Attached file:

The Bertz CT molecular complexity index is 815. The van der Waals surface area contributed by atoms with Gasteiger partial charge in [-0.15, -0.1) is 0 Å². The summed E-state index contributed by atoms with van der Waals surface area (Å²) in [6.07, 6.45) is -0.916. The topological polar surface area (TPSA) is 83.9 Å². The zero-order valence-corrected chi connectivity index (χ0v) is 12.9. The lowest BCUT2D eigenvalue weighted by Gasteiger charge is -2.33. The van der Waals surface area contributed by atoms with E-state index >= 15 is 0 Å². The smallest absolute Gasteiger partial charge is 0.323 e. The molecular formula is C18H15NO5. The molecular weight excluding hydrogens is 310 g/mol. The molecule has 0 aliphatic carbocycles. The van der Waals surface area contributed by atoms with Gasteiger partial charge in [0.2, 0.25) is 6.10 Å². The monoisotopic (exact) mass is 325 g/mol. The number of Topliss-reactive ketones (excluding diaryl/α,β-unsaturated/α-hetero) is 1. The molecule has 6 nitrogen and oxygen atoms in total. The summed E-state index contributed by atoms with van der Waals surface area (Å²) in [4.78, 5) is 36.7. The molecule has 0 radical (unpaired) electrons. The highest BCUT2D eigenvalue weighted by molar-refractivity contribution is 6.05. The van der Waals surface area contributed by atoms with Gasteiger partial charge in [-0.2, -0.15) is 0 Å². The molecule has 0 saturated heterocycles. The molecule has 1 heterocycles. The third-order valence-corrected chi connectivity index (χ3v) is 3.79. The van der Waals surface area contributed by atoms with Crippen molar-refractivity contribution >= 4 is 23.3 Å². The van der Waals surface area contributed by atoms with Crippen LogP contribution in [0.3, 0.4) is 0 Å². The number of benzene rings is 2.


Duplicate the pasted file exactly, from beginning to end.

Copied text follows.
The Bertz CT molecular complexity index is 815. The van der Waals surface area contributed by atoms with Gasteiger partial charge in [-0.15, -0.1) is 0 Å². The summed E-state index contributed by atoms with van der Waals surface area (Å²) in [6.07, 6.45) is -0.916. The topological polar surface area (TPSA) is 83.9 Å². The zero-order valence-corrected chi connectivity index (χ0v) is 12.9. The lowest BCUT2D eigenvalue weighted by Gasteiger charge is -2.33. The van der Waals surface area contributed by atoms with E-state index >= 15 is 0 Å². The smallest absolute Gasteiger partial charge is 0.323 e. The molecular formula is C18H15NO5. The molecular weight excluding hydrogens is 310 g/mol. The molecule has 0 aliphatic carbocycles. The van der Waals surface area contributed by atoms with Gasteiger partial charge in [0.2, 0.25) is 6.10 Å². The monoisotopic (exact) mass is 325 g/mol. The number of Topliss-reactive ketones (excluding diaryl/α,β-unsaturated/α-hetero) is 1. The molecule has 6 nitrogen and oxygen atoms in total. The summed E-state index contributed by atoms with van der Waals surface area (Å²) in [4.78, 5) is 36.7. The molecule has 0 radical (unpaired) electrons. The highest BCUT2D eigenvalue weighted by molar-refractivity contribution is 6.05. The van der Waals surface area contributed by atoms with Gasteiger partial charge in [-0.2, -0.15) is 0 Å². The molecule has 0 saturated heterocycles. The molecule has 1 heterocycles. The third-order valence-corrected chi connectivity index (χ3v) is 3.79. The van der Waals surface area contributed by atoms with Crippen molar-refractivity contribution >= 4 is 23.3 Å². The van der Waals surface area contributed by atoms with Crippen LogP contribution in [0.3, 0.4) is 0 Å². The number of benzene rings is 2.